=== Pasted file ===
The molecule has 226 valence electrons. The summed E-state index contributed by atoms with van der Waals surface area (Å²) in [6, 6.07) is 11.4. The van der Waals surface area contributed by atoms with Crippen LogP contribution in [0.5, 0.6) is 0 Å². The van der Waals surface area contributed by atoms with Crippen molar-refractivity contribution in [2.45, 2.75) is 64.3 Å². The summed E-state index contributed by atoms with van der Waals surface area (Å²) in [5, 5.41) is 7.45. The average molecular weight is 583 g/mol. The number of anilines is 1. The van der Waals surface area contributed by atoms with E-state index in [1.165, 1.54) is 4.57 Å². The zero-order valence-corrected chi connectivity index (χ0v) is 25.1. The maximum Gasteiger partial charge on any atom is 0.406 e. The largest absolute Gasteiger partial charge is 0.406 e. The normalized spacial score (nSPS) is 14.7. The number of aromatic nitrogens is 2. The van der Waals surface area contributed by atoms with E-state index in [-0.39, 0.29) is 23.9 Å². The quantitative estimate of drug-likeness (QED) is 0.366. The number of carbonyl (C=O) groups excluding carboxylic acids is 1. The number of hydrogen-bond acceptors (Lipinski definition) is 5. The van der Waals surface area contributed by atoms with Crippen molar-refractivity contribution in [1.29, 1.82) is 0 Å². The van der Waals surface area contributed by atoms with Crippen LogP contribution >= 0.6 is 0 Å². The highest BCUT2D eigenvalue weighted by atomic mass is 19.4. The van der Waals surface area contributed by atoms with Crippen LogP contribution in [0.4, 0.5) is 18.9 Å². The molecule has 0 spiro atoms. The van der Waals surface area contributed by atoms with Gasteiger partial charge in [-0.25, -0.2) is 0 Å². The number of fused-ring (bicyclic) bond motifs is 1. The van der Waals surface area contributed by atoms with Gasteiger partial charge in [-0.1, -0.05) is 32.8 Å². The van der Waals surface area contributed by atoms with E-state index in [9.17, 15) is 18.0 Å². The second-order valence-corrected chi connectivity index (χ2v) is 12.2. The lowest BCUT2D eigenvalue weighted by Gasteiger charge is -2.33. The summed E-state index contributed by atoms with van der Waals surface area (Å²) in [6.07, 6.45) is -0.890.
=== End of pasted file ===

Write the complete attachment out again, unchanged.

The molecule has 226 valence electrons. The summed E-state index contributed by atoms with van der Waals surface area (Å²) in [6, 6.07) is 11.4. The van der Waals surface area contributed by atoms with Crippen LogP contribution in [0.5, 0.6) is 0 Å². The van der Waals surface area contributed by atoms with Crippen molar-refractivity contribution in [2.45, 2.75) is 64.3 Å². The summed E-state index contributed by atoms with van der Waals surface area (Å²) in [5, 5.41) is 7.45. The average molecular weight is 583 g/mol. The number of anilines is 1. The van der Waals surface area contributed by atoms with E-state index in [1.165, 1.54) is 4.57 Å². The zero-order valence-corrected chi connectivity index (χ0v) is 25.1. The maximum Gasteiger partial charge on any atom is 0.406 e. The largest absolute Gasteiger partial charge is 0.406 e. The normalized spacial score (nSPS) is 14.7. The number of aromatic nitrogens is 2. The van der Waals surface area contributed by atoms with E-state index in [-0.39, 0.29) is 23.9 Å². The quantitative estimate of drug-likeness (QED) is 0.366. The number of carbonyl (C=O) groups excluding carboxylic acids is 1. The number of hydrogen-bond acceptors (Lipinski definition) is 5. The van der Waals surface area contributed by atoms with Crippen molar-refractivity contribution in [1.29, 1.82) is 0 Å². The van der Waals surface area contributed by atoms with Crippen LogP contribution >= 0.6 is 0 Å². The highest BCUT2D eigenvalue weighted by atomic mass is 19.4. The van der Waals surface area contributed by atoms with Crippen LogP contribution in [0.4, 0.5) is 18.9 Å². The molecule has 0 spiro atoms. The van der Waals surface area contributed by atoms with Gasteiger partial charge in [-0.25, -0.2) is 0 Å². The number of fused-ring (bicyclic) bond motifs is 1. The van der Waals surface area contributed by atoms with Gasteiger partial charge in [-0.1, -0.05) is 32.8 Å². The van der Waals surface area contributed by atoms with E-state index in [9.17, 15) is 18.0 Å². The second-order valence-corrected chi connectivity index (χ2v) is 12.2. The lowest BCUT2D eigenvalue weighted by Gasteiger charge is -2.33. The summed E-state index contributed by atoms with van der Waals surface area (Å²) in [6.07, 6.45) is -0.890.